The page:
|Oil Producers Pump Up The Volume|
|Key Words||Prices, OPEC, output, wholesale prices, retail prices, competition|
Gasoline prices are collapsing so fast that drivers could soon be paying less than 80 cents a gallon. The decline may continue because the Organization of Petroleum Exporting Countries (OPEC) has decided that as non-OPEC countries are unwilling to curb production, neither will OPEC reduce its output. Crude oil prices hit $30 a barrel on September 11, but have since fallen as low as $16.80. Wholesale gasoline prices are a mere 44.5 cents. Retail gasoline prices may fall to less than 70 cents by Christmas as a result.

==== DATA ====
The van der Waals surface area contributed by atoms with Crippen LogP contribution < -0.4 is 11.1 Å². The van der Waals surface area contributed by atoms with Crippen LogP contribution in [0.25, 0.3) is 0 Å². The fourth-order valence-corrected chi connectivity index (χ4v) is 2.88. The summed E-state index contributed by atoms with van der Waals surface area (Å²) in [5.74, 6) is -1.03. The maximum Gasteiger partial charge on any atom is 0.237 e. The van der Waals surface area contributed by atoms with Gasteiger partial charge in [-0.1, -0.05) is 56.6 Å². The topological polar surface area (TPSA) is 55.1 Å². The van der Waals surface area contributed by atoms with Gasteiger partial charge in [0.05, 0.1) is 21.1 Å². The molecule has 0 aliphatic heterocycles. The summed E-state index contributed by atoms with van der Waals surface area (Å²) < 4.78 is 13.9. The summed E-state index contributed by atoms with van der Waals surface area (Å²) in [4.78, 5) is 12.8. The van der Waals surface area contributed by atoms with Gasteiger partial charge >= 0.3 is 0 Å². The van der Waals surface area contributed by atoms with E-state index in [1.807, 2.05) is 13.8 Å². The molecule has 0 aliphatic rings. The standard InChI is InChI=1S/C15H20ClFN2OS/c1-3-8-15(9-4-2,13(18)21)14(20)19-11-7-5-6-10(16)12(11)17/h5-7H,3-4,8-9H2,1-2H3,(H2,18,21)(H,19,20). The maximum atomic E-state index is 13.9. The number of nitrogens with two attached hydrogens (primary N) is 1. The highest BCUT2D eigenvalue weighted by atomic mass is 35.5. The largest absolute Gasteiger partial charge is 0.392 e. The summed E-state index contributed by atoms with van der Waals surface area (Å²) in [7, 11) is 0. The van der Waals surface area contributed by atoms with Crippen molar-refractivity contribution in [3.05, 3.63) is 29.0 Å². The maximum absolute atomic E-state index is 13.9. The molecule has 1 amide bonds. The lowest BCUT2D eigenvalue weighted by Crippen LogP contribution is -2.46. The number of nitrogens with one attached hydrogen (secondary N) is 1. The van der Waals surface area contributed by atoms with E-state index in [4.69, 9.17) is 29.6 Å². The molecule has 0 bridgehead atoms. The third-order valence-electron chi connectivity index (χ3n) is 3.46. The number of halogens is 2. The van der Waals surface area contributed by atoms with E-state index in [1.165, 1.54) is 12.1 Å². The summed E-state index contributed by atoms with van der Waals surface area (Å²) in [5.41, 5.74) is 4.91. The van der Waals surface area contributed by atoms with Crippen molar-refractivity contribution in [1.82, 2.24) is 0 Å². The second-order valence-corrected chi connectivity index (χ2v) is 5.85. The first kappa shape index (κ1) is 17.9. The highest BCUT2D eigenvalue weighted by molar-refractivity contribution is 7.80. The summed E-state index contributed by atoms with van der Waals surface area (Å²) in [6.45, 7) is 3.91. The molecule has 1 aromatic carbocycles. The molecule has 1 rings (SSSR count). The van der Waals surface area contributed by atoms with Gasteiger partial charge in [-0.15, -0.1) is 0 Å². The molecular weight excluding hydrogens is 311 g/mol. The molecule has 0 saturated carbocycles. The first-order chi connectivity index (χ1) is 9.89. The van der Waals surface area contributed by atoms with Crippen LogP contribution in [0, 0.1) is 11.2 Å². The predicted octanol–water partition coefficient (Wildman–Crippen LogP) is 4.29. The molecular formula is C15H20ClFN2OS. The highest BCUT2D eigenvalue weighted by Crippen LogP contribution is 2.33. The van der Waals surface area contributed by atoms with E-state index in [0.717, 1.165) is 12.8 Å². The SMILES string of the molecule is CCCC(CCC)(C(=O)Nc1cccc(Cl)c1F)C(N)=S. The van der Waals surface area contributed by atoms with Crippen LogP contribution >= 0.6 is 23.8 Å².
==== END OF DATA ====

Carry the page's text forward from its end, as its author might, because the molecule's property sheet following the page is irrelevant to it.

Lower prices at the pump are expected to increase driving. That suits those who have turned to driving due to heightened airline security. Local competition between retailers has added to the pressure on gasoline prices.
Of course, there is still a lot of regional variation in gasoline prices. For example, in California, prices are cheaper in Los Angeles and Long Beach, averaging $1.26 a gallon, than in the north, such as in San Francisco where the average is $1.76 a gallon. Only Hawaii is higher, with prices averaging $1.83. These prices compare with a current national average of $1.20 a gallon.
(Updated December 1, 2001)
|Source||James R. Healey, "Gas prices could skid below 80 cents," USA Today, November 16, 2001|
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